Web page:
The development of the GPS kinematic technique has enabled real-time accurate positioning of a mobile platform to be performed. For such accurate GPS kinematic positioning, however, it is necessary to determine the integer number of carrier phase cycles, which is called “integer ambiguities”. Over short baselines, the double-difference (DD) technique can be applied to cancel out most of the correlated errors. Another option—and a common practice—is simply to disregard their effects. However, in the case of long-baseline kinematic positioning, the ionospheric effect become increasingly more decorrelated, and it may affect the ambiguity resolution process, or even make it impossible to compute (Vollath et al., 2000; Wielgosz et al., 2005). Therefore, reducing the differential ionospheric effect is one of the most important steps towards improving ambiguity resolution and to achieve accurate medium- and long-range kinematic positioning (Odijk, 2000; Vollath et al., 2000; Kashani et al., 2005; Wielgosz et al., 2005). In recent years, many approaches have been developed to enable high-accuracy GPS kinematic positioning over longer distances (Wübbena et al., 1996; Han, 1997; Raquet, 1998; Wanninger, 1999; Lachapelle et al., 2000; Odijk et al., 2000; Hernandez-Pajares et al., 2000; Cannon et al., 2001; Rizos, 2002; Hu et al., 2003; Chen et al., 2004; Wielgosz et al., 2004, 2005). All of these investigations involve the use of multi-reference stations. However, a network of GPS reference stations is not always available and its implementation is costly. In addition, in certain cases (e.g., marine long-baseline applications), interpolated corrections are not reliable because the rover receiver is usually outside the network coverage area. A new approach based on a single-reference-station mode has been published by Kim and Langley (2007) that nullifies the effect of the differential ionosphere in an ambiguity search process; this method provides a number of interesting results.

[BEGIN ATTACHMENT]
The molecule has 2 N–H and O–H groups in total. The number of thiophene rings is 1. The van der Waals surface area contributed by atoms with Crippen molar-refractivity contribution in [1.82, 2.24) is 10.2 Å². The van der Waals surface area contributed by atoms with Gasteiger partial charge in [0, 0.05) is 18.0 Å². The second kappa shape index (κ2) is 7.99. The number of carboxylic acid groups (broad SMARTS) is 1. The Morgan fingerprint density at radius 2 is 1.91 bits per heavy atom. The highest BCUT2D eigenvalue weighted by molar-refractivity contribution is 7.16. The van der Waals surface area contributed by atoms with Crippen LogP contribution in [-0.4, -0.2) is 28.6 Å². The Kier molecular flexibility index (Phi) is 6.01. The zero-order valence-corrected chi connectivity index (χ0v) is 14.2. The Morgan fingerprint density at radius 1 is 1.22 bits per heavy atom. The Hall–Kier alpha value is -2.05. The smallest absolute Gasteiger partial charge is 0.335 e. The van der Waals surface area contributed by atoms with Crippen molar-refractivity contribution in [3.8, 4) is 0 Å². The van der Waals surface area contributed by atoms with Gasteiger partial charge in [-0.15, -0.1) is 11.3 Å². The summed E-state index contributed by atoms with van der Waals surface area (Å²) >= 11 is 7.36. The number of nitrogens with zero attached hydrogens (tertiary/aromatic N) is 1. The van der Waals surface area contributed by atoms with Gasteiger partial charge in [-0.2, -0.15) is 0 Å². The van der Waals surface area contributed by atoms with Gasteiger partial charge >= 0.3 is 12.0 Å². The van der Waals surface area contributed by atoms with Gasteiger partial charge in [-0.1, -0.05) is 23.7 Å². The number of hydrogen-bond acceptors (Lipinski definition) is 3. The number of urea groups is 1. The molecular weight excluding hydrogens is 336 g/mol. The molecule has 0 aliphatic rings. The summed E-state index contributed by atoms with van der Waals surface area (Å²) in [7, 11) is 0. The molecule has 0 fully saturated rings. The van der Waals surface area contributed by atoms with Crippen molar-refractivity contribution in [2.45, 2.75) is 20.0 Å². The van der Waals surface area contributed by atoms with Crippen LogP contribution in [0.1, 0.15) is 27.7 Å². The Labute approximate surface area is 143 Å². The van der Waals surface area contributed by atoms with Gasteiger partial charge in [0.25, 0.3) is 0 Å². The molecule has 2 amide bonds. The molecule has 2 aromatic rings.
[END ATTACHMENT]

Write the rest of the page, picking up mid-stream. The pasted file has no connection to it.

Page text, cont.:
In this paper, GPS kinematic positioning is implemented in a single-reference-station mode. Our approach is based on the use of the Kalman filtering method to estimate the differential ionospheric delay as a state with unknown position coordinates and ambiguities. To model the ionospheric delays as a state, an additional parameter for each satellite must be included in the observation equations that involves a singularity of the equation system (i.e., the number of unknown parameters becomes greater than the number of observations). To overcome this problem, the redundancy is increased by using dual-frequency carrier phases (L1 and L2) and code pseudo-range (P1, P2 and C/A) measurements.